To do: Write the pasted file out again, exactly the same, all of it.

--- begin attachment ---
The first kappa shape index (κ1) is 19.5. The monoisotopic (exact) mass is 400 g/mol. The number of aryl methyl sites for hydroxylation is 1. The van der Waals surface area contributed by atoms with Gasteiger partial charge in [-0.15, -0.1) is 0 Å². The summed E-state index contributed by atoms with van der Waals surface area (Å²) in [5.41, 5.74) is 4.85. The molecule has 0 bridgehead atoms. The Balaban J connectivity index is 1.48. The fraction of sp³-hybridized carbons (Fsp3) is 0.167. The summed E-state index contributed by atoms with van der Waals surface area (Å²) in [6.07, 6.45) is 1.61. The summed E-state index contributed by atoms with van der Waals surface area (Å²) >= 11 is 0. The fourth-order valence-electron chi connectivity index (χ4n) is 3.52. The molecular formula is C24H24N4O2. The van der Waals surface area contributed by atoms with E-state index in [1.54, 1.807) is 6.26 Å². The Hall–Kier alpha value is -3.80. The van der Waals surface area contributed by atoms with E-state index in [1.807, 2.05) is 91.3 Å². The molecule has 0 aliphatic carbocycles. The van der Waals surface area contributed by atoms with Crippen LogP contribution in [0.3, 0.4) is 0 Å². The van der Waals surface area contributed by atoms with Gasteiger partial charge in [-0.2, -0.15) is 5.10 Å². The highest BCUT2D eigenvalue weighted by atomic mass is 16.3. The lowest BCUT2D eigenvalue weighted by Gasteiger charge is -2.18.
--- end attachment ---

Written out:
The first kappa shape index (κ1) is 19.5. The monoisotopic (exact) mass is 400 g/mol. The number of aryl methyl sites for hydroxylation is 1. The van der Waals surface area contributed by atoms with Gasteiger partial charge in [-0.15, -0.1) is 0 Å². The summed E-state index contributed by atoms with van der Waals surface area (Å²) in [5.41, 5.74) is 4.85. The molecule has 0 bridgehead atoms. The Balaban J connectivity index is 1.48. The fraction of sp³-hybridized carbons (Fsp3) is 0.167. The summed E-state index contributed by atoms with van der Waals surface area (Å²) in [6.07, 6.45) is 1.61. The summed E-state index contributed by atoms with van der Waals surface area (Å²) >= 11 is 0. The fourth-order valence-electron chi connectivity index (χ4n) is 3.52. The molecular formula is C24H24N4O2. The van der Waals surface area contributed by atoms with E-state index in [1.54, 1.807) is 6.26 Å². The Hall–Kier alpha value is -3.80. The van der Waals surface area contributed by atoms with E-state index in [1.807, 2.05) is 91.3 Å². The molecule has 0 aliphatic carbocycles. The van der Waals surface area contributed by atoms with Crippen LogP contribution in [0.3, 0.4) is 0 Å². The van der Waals surface area contributed by atoms with Gasteiger partial charge in [-0.2, -0.15) is 5.10 Å². The highest BCUT2D eigenvalue weighted by atomic mass is 16.3. The lowest BCUT2D eigenvalue weighted by Gasteiger charge is -2.18.